ThinkingJewellery

Art between leisure and social responsibility

A symposium about jewelry theory – exciting or boring? It simply depends if one is into theory. The bilingual SchmuckDenken [thinking jewelry] symposium in Idar-Oberstein unites people willing to discuss: On Octobre 18th and 19th scientists and jewelry artists from Europe come together in order to reck their brains about the topic.

Anna Ameling, brooch Kampf der Dämonen (battle of demons), 2012. Silver, gilded copper, glass, lacquer, paper. Photo Cornelia Wruck.

Anna Ameling, brooch Kampf der Dämonen (battle of demons), 2012. Silver, gilded copper, glass, lacquer, paper. Photo Cornelia Wruck.

 

This year’s focus concentrates on arts between leisure and social responsibility. The thesis: Globalisation and the dramatisation of economic and ecologic crises created a new need for leisure and contemplation. Ideally this contemplative attitude is the source for creativity and a new awareness. Attentive and sustainable action is a potential positive consequence. As beautiful as this might sound, the negative result might be the retreat from problems.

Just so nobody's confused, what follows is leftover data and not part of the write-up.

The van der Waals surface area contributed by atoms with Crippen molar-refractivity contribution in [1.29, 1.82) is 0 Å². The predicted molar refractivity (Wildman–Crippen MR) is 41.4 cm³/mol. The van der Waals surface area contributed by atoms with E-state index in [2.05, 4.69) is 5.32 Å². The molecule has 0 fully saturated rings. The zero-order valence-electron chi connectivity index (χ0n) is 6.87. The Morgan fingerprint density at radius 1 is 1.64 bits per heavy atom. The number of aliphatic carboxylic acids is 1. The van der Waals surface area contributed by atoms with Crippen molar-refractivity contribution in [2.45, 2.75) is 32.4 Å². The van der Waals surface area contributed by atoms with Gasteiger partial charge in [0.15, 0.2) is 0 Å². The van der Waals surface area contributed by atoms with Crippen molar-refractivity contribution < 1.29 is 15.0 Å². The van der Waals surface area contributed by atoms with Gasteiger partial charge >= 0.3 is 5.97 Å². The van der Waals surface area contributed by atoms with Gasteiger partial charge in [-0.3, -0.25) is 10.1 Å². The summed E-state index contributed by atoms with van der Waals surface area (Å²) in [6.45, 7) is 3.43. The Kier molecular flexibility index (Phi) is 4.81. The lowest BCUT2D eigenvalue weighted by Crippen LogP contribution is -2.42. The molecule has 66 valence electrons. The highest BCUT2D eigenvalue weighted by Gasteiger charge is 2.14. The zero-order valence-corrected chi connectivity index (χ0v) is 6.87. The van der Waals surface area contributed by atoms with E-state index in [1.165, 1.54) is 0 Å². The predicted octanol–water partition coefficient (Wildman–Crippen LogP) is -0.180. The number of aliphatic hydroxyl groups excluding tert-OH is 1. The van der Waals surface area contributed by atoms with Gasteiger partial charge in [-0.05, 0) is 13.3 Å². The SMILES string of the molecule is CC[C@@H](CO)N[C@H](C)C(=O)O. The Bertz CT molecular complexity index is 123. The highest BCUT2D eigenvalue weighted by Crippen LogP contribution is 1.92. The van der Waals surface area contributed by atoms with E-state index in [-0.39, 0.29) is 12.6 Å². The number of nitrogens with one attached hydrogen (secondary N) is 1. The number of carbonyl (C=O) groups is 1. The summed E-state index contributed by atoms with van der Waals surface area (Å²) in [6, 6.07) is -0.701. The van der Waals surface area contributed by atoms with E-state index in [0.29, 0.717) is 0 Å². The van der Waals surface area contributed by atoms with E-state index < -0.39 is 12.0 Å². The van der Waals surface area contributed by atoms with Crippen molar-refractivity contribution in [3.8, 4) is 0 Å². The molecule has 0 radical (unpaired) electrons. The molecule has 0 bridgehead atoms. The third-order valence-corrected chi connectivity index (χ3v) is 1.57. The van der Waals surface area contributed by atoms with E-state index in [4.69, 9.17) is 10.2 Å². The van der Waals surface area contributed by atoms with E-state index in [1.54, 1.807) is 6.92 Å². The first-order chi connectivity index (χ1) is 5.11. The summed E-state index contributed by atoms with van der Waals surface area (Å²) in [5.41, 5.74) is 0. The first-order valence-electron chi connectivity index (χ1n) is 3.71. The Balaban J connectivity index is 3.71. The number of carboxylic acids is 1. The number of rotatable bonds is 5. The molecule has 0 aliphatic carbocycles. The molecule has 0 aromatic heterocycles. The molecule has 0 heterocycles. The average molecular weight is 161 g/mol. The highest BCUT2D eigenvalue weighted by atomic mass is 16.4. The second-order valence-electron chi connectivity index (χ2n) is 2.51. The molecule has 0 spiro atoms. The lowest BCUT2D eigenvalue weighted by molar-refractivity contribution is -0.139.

How are such thoughts concerned with jewelry? On closer inspection very much. E.g. the artist who creates remote from any social context. He misses the chance to pick up relevant topics in his work and to assume responsibility in front of society – a function which he can by all means  fulfill.

So it is going to be about the territory between the opposing poles of aesthetics, responsibility and economy. Philosophers, psychologists, humanities scholars and jewelry artists give lectures e.g. entitled Aesthetic experience and the good life or A vision of homo economicus to homo aestheticus. For those who prefer less theory on the weekend, there will be the option to switch to exhibitions which will parallely take place. Giampaolo Babetto shows jewelry and drawings from 40 years, David Huycke presents objects and the Trier University uses the opportunity to exhibit works by students of the dept. of Gemstone and Jewellery.

Text Agata Waleczek

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